Deliberately and purposefully shipping allegedly infringing products to retailers in the forum constitutes purposeful availment sufficient to support specific personal jurisdiction
Polar Electro Oy v. Suunto Oy, No. 2015-1930 (Fed. Cir. July 20, 2016)
The patentee appealed the district court’s decision granting the alleged infringer’s motion to dismiss for lack of personal jurisdiction. The alleged infringer, a foreign company, ships its products to retailers identified by its United States’ sister company for distribution in the United States. The patentee asserted that some of those products were shipped by the alleged infringer to retailers in the forum. The alleged infringer argued that its sister company takes title to those products abroad, and pays for and directs the shipments to the United States.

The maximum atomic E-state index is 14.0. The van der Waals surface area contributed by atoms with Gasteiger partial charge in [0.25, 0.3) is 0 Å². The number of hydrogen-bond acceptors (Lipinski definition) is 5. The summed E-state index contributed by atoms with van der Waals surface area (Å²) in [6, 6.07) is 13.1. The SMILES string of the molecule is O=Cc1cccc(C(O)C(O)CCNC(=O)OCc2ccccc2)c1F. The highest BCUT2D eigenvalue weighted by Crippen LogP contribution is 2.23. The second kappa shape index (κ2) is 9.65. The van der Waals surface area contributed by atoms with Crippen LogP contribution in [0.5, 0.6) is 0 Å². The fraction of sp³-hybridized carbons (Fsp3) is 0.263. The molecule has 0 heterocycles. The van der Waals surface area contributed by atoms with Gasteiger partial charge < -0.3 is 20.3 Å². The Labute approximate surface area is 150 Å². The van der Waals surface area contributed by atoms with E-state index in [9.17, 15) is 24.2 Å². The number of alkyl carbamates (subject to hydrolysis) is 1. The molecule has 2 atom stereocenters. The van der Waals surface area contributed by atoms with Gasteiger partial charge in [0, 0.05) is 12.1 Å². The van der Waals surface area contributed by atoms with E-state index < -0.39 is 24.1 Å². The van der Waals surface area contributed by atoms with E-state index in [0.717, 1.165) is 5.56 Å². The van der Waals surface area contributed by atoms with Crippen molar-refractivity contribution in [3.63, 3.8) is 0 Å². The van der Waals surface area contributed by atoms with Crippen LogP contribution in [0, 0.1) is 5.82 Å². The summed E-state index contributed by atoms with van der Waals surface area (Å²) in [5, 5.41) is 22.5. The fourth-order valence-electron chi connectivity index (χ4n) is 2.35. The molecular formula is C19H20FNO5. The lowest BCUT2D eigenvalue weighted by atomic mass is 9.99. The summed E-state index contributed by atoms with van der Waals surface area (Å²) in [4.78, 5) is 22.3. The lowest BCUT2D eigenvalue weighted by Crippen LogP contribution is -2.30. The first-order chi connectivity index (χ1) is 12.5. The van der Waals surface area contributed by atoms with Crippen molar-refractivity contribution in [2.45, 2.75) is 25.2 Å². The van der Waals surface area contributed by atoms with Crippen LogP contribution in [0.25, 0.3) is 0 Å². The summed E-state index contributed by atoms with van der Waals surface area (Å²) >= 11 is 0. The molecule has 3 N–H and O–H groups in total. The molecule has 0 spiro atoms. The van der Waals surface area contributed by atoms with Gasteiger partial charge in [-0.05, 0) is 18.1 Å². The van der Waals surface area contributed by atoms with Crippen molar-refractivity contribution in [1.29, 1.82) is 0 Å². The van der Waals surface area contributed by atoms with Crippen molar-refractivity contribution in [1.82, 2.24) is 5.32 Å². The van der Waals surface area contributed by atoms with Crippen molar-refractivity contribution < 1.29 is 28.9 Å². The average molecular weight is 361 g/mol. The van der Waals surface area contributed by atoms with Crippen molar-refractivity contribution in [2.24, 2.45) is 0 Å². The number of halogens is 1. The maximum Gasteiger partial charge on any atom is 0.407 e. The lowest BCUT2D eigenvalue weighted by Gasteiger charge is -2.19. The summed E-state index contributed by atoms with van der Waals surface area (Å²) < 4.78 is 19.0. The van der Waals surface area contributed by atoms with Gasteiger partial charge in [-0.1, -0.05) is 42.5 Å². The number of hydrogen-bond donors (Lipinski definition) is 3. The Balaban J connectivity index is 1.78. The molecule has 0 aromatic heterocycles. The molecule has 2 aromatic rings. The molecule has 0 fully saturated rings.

The district court held that the alleged infringer did not have sufficient contacts with the forum to support specific personal jurisdiction. Relying upon the Supreme Court’s 2011 decision in J. McIntyre Machinery, Ltd. v. Nicastro, the district court did not find “something more” in the alleged infringer’s activities directed toward the forum beyond placing its products into the stream-of-commerce.
Noting that the stream-of-commerce theory remains unsettled since the Supreme Court’s 1987 Asahidecision, the Federal Circuit held that the alleged infringer had sufficient contacts with the forum, under any articulation of the stream-of-commerce test. Further, it held that the purposeful shipment of at least 94 accused products to forum retailers for sale in the forum amounted to purposeful availment. This purposeful conduct included physically fulfilling the orders, packaging the products, and preparing the shipments. The Federal Circuit vacated the district court’s decision and remanded for determination of whether the exercise of personal jurisdiction would be reasonable and fair.